Lasix vs Bumex

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    Hello! The other night I had a pt with end stage renal failure, anuria, hemodialysis. He was on a vent, doing fine, and then his SaO2 dropped very fast and we had hard time to bring it back. He also had extensive cardiac history, including CHF. STAT CXR was mostly whited out. Weird, because he didn't even had any fluids going. I even stopped his sedation with KVO because we planned to extubate him in the morning. He also had dialysis that day. The doc gave a bunch of orders, including morphine (to calm him down and stop air hunger? the pt was somewhat awake by then), nitro drip (do dilate blood vessels in the lungs?) and Lasix IV push. With Lasix I was puzzled. I read that Lasix is contraindicated to pt with anuria. Besides, how would we get read of the fluids from the lungs if all the fluids are going to stay in his system anyway? He is not going to produce urine to get rid of his pulmonary edema. I asked the doc about it, but he only gave me the look as he is one of those who are too good to answer some nurse. I cannot find anything on-line and other nurses didn't know why either. My only guess is that Lasix would shift fluids from lungs into blood vessels and maybe the doc was planning to send request for a dialysis next day? Anybody has more clear understanding of it?
    I appreciate any reply!
    sammiejane33 likes this.
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    Lasix wasn't going to shift fluids anywhere. It could work, if patient still had, say, 10 - 15% of GFR and not producing any urine not because his kidneys are totally dead but because other issues (such as mentioned CHF).
    There is a thing named "Lasix trial" for anuric patients, especially severely sick and dialysed, because in such case estimations of GFR are imperfect, to say the least (due to fluid shifts, hemoconcentration, periodical remove of wastes by dialysis, etc). If Lasix works, even a little, it generally means that kidneys are still able to filtrate (that part of making urine dies the last) and so this way of fluid removal is possible. If it doesn't, then Nephrology service will have to know because only they can do something to get the water out of the patient. Nitro was for probably for supporting the myocardium to sustain cardiac output high enough to get some blood for kidneys, among other things. If LVEF was very low, the patient could go to anuria for this reason alone.
    sammiejane33 likes this.
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    Quote from markgolfa
    Hello! The other night I had a pt with end stage renal failure, anuria, hemodialysis. He was on a vent, doing fine, and then his SaO2 dropped very fast and we had hard time to bring it back. He also had extensive cardiac history, including CHF. STAT CXR was mostly whited out. Weird, because he didn't even had any fluids going. I even stopped his sedation with KVO because we planned to extubate him in the morning. He also had dialysis that day. The doc gave a bunch of orders, including morphine (to calm him down and stop air hunger? the pt was somewhat awake by then), nitro drip (do dilate blood vessels in the lungs?) and Lasix IV push. With Lasix I was puzzled. I read that Lasix is contraindicated to pt with anuria. Besides, how would we get read of the fluids from the lungs if all the fluids are going to stay in his system anyway? He is not going to produce urine to get rid of his pulmonary edema. I asked the doc about it, but he only gave me the look as he is one of those who are too good to answer some nurse. I cannot find anything on-line and other nurses didn't know why either. My only guess is that Lasix would shift fluids from lungs into blood vessels and maybe the doc was planning to send request for a dialysis next day? Anybody has more clear understanding of it?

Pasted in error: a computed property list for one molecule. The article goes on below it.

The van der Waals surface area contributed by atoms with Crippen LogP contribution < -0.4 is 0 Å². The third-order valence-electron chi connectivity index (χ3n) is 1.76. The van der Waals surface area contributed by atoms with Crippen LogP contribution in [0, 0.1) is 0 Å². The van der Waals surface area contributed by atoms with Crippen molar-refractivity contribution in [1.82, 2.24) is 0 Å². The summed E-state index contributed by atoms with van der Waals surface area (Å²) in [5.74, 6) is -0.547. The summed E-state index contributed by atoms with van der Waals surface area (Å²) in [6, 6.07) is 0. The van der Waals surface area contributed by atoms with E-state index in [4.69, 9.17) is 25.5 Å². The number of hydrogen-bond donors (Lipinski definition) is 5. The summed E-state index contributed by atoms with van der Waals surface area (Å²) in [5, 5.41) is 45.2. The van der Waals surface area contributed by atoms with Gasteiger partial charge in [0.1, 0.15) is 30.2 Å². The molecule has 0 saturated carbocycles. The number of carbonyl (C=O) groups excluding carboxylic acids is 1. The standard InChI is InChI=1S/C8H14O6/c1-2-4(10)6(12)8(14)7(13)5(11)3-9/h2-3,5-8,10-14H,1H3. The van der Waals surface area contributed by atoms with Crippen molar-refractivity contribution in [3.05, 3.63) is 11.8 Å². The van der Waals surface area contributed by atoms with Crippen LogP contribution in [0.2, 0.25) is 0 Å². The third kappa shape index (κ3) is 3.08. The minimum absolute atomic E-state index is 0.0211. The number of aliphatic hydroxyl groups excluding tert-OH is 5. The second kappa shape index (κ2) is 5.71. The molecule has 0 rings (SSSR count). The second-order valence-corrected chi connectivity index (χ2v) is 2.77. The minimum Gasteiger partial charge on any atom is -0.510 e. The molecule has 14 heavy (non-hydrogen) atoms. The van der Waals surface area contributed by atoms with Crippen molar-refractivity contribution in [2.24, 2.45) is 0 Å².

I appreciate any reply!
    Was it cardiogenic or non cardiogenic pulmonary edema? You dont think the pt was fluid overload and The SaO2 dropped very fast? My guess is pt might have a bad mucus plug and developed non cardiogenic pulmonary edema but I could be wrong. Breathing through closed airway can create negative pressure inside the lungs and thus draw fluids inside the lungs and eventually pt develop non cardiogenic pulmonary edema. It's like pulmonary edema secondary to bronchospasm post extubation.

    "The doc gave a bunch of orders, including morphine (to calm him down and stop air hunger? the pt was somewhat awake by then), nitro drip (do dilate blood vessels in the lungs?) and Lasix IV push. With Lasix I was puzzled. I read that Lasix is contraindicated to pt with anuria."

    They normally give morphine primarily to decrease preload (it can also decrease the afterload) and to alleviate anxiety (decrease O2 demand). IMHO,Nitro drip is to decrease preload by venous dilation and not to dilate blood vessels in the lungs. I agree with you on the Lasix order,it doesn't make sense because the pt is anuric secondary to ESRD. But some nephrologists believe that Lasix causes a rapid venodilatory response (starts before an effect on diuresis). They believe that rapid venodilatory response has significant effect on preload.


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